I hear you are yourself of low birth, Monsieur de la Martinière, and so may understand what it’s like to experience, for the first time, not even luxury but safety. You might understand how just the taste of it fills you up as if for the first time and you can never again be content with the same old hungry fear. So mayhap, Monsieur, you have been right all along, though not quite in the way you suppose. Doctor Denis did indeed create a monster, but it was not Antoine Mauroy—and perhaps you, even more than Denis, are to blame.
Or, as the case may be, to thank, from the depths of what was once my soul.
Always, as a girl, I felt close to animals. I longed for kinship with the predators but reluctantly felt more likeness to those we ate: the sweet-eyed cows, the lambs with their soft coats and shaking legs, the skinny goats that butted their heads against the posts of their pens as if they thought they had a chance of winning freedom. I was not soft-hearted like my cousin Marie, who wept when a dog she liked particularly was eaten during a hard winter, for it wasn’t affection I felt, only affinity.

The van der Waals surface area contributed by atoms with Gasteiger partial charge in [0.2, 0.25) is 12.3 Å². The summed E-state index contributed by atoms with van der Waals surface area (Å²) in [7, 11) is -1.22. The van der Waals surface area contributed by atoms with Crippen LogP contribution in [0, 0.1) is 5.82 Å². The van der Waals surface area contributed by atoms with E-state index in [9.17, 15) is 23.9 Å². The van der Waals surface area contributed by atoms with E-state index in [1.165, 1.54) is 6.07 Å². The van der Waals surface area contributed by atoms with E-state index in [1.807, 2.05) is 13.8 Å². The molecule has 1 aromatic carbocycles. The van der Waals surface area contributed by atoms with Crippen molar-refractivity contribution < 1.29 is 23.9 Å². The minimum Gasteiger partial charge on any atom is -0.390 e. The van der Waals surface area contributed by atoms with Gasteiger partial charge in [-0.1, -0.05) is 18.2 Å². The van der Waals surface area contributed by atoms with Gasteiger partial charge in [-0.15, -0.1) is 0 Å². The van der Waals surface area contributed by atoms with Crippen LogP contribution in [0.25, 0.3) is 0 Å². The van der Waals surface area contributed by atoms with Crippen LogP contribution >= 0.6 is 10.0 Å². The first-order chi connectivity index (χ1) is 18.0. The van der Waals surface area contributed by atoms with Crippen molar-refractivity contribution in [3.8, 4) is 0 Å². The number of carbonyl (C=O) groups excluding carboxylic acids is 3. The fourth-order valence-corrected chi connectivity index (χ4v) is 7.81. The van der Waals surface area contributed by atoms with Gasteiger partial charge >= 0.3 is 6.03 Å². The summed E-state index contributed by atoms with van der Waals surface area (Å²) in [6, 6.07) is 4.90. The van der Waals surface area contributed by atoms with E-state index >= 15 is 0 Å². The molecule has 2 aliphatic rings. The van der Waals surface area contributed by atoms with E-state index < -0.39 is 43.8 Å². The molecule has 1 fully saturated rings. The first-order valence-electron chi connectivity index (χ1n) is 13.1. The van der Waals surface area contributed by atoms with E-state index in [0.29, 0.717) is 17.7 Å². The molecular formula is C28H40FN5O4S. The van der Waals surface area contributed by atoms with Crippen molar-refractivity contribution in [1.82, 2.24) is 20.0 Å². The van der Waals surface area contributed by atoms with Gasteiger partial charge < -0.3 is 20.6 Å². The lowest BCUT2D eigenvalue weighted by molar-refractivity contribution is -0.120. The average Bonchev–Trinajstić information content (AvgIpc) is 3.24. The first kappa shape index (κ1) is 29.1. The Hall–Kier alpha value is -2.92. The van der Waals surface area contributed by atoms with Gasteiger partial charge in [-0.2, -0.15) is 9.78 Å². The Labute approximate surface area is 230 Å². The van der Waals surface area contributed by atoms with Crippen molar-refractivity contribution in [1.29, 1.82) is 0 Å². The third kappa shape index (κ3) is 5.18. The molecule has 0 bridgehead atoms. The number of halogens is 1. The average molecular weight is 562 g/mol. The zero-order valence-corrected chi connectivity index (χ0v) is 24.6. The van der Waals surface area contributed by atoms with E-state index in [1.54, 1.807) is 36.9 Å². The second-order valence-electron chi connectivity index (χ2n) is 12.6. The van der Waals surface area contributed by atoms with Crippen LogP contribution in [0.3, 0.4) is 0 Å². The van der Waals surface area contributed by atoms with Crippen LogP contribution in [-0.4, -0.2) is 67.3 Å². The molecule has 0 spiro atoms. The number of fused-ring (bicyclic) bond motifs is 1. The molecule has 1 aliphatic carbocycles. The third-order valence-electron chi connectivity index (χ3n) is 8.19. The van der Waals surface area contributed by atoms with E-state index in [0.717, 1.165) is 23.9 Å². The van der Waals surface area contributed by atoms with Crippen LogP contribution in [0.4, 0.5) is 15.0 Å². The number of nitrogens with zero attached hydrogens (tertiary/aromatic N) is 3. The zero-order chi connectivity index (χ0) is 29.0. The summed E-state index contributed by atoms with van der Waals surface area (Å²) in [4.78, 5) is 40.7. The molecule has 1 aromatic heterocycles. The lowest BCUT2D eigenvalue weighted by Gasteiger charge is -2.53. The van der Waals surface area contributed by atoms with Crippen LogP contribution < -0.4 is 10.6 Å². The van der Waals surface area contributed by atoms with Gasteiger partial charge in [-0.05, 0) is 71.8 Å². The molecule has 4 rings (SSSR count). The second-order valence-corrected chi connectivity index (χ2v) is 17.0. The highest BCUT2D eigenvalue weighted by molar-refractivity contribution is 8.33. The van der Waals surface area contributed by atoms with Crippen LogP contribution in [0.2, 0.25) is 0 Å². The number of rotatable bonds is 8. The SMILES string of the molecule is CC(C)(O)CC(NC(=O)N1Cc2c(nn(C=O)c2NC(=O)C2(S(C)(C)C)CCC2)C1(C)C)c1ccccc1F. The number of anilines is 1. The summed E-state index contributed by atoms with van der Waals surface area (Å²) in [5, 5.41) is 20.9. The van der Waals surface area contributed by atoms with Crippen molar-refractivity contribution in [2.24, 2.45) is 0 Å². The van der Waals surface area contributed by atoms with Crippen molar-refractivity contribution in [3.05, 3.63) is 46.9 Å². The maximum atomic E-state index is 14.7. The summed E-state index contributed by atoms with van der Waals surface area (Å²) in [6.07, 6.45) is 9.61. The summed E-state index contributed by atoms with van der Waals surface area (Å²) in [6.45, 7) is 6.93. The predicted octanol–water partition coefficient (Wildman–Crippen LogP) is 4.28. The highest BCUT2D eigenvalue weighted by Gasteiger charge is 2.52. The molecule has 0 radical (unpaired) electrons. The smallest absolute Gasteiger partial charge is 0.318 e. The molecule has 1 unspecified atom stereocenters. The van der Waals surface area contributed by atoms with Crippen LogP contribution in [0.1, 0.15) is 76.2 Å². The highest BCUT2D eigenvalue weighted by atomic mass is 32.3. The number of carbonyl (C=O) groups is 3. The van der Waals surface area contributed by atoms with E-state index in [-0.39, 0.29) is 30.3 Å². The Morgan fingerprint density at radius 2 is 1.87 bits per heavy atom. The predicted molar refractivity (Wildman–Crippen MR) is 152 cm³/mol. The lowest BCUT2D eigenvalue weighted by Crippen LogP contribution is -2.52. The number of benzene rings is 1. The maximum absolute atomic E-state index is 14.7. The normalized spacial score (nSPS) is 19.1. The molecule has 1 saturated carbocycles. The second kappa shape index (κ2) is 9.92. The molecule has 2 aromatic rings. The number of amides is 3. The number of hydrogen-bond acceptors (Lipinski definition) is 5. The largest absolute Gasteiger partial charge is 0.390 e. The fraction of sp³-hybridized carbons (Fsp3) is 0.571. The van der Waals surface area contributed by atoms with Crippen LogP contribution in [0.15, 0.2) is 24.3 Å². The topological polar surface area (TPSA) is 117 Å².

Once, as a child, I was in the city with my mother and young brothers, and I overhead a nobleman remark loudly to his lady companion that children such as ourselves ought to be kept at pasture, behind fences, with other livestock; and she laughingly agreed. When I grew older, I used to walk to Paris for executions, and instead of watching heads roll or necks break, I watched the nobility. I stared at them staring, the way they pulled their lips back from their teeth as the guillotine fell and how their eyes showed whites when they became excited, and I thought to myself that really we are all animals, are we not? What is the difference, save that some of us are kept in mud and squalor and some of us run free?
You may remember, Monsieur de la Martinière, that when you first approached me, I was in the icy road before my house, trying to catch a cat. I wanted to bring it in to kill a rat that had been plaguing my sleep. Right before you called out to me, I was thinking how well-arranged it is that some animals are born to chase other animals, and how perfectly suited is a cat’s mind for the fun of batting at small scurrying things, and how suited are their sharp delicate teeth for tearing into the bellies of mice.
I was thus distracted and did not see your carriage until you spoke my name aloud from its window. You said it once, and then again, very slowly. “Are you Madame Perrine Mauroy?”
Finally I nodded yes, and you cried “Magnificent!” as you swung down from the carriage with great agility and enthusiasm. Perhaps you did not notice that I stepped in fright away from you, for I was much unnerved by your vigor and fine clothes. I did not understand what such a man could want with a creature such as I–but of course, it was not quite me you sought.